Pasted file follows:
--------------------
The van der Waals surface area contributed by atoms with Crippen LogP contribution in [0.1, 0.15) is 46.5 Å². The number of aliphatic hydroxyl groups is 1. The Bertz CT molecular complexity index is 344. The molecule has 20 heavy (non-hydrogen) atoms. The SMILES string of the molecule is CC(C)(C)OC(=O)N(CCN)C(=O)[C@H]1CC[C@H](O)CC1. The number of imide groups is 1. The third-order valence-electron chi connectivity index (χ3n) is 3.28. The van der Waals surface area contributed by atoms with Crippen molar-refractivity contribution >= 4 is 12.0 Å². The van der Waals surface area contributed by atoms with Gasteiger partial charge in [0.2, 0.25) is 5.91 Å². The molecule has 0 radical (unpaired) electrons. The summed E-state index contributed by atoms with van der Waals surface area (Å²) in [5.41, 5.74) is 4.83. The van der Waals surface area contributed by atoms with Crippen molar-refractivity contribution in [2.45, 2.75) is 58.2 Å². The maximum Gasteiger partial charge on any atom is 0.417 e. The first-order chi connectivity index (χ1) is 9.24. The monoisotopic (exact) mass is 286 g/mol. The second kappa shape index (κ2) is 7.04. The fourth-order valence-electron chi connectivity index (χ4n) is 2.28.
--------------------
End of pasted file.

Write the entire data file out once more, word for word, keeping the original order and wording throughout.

The van der Waals surface area contributed by atoms with Crippen LogP contribution in [0.1, 0.15) is 46.5 Å². The number of aliphatic hydroxyl groups is 1. The Bertz CT molecular complexity index is 344. The molecule has 20 heavy (non-hydrogen) atoms. The SMILES string of the molecule is CC(C)(C)OC(=O)N(CCN)C(=O)[C@H]1CC[C@H](O)CC1. The number of imide groups is 1. The third-order valence-electron chi connectivity index (χ3n) is 3.28. The van der Waals surface area contributed by atoms with Crippen molar-refractivity contribution >= 4 is 12.0 Å². The van der Waals surface area contributed by atoms with Gasteiger partial charge in [0.2, 0.25) is 5.91 Å². The molecule has 0 radical (unpaired) electrons. The summed E-state index contributed by atoms with van der Waals surface area (Å²) in [5.41, 5.74) is 4.83. The van der Waals surface area contributed by atoms with Crippen molar-refractivity contribution in [2.45, 2.75) is 58.2 Å². The maximum Gasteiger partial charge on any atom is 0.417 e. The first-order chi connectivity index (χ1) is 9.24. The monoisotopic (exact) mass is 286 g/mol. The second kappa shape index (κ2) is 7.04. The fourth-order valence-electron chi connectivity index (χ4n) is 2.28.